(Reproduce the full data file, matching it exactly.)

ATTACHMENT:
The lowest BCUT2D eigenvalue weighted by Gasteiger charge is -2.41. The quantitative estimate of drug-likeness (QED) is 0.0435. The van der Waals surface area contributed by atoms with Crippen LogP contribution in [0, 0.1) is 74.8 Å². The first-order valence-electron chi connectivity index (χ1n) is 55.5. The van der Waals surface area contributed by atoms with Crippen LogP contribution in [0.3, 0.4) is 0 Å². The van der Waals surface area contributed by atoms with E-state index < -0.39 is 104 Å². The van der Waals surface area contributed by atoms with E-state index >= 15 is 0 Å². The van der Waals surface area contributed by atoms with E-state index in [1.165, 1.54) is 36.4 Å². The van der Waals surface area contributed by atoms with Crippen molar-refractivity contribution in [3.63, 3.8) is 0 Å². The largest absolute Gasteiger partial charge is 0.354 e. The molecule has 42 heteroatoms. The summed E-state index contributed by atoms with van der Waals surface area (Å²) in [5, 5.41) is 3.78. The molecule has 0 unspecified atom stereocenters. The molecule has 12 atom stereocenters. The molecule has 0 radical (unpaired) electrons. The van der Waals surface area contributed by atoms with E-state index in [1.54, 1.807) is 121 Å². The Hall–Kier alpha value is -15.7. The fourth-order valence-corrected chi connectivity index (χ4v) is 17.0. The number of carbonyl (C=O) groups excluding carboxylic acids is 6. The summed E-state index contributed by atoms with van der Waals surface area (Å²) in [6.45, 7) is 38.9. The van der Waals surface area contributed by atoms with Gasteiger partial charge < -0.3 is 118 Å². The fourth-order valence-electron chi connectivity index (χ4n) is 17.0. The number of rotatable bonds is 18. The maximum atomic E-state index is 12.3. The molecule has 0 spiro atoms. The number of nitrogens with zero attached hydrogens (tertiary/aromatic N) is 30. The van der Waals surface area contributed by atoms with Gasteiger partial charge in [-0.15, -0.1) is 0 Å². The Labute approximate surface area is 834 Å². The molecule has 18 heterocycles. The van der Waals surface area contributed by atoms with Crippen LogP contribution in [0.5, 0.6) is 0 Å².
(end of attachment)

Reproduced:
The lowest BCUT2D eigenvalue weighted by Gasteiger charge is -2.41. The quantitative estimate of drug-likeness (QED) is 0.0435. The van der Waals surface area contributed by atoms with Crippen LogP contribution in [0, 0.1) is 74.8 Å². The first-order valence-electron chi connectivity index (χ1n) is 55.5. The van der Waals surface area contributed by atoms with Crippen LogP contribution in [0.3, 0.4) is 0 Å². The van der Waals surface area contributed by atoms with E-state index < -0.39 is 104 Å². The van der Waals surface area contributed by atoms with E-state index >= 15 is 0 Å². The van der Waals surface area contributed by atoms with E-state index in [1.165, 1.54) is 36.4 Å². The van der Waals surface area contributed by atoms with Crippen molar-refractivity contribution in [3.63, 3.8) is 0 Å². The largest absolute Gasteiger partial charge is 0.354 e. The molecule has 42 heteroatoms. The summed E-state index contributed by atoms with van der Waals surface area (Å²) in [5, 5.41) is 3.78. The molecule has 0 unspecified atom stereocenters. The molecule has 12 atom stereocenters. The molecule has 0 radical (unpaired) electrons. The van der Waals surface area contributed by atoms with E-state index in [1.54, 1.807) is 121 Å². The Hall–Kier alpha value is -15.7. The fourth-order valence-corrected chi connectivity index (χ4v) is 17.0. The number of carbonyl (C=O) groups excluding carboxylic acids is 6. The summed E-state index contributed by atoms with van der Waals surface area (Å²) in [6.45, 7) is 38.9. The van der Waals surface area contributed by atoms with Gasteiger partial charge < -0.3 is 118 Å². The fourth-order valence-electron chi connectivity index (χ4n) is 17.0. The number of rotatable bonds is 18. The maximum atomic E-state index is 12.3. The molecule has 0 spiro atoms. The number of nitrogens with zero attached hydrogens (tertiary/aromatic N) is 30. The van der Waals surface area contributed by atoms with Gasteiger partial charge in [-0.15, -0.1) is 0 Å². The Labute approximate surface area is 834 Å². The molecule has 18 heterocycles. The van der Waals surface area contributed by atoms with Crippen LogP contribution in [0.5, 0.6) is 0 Å².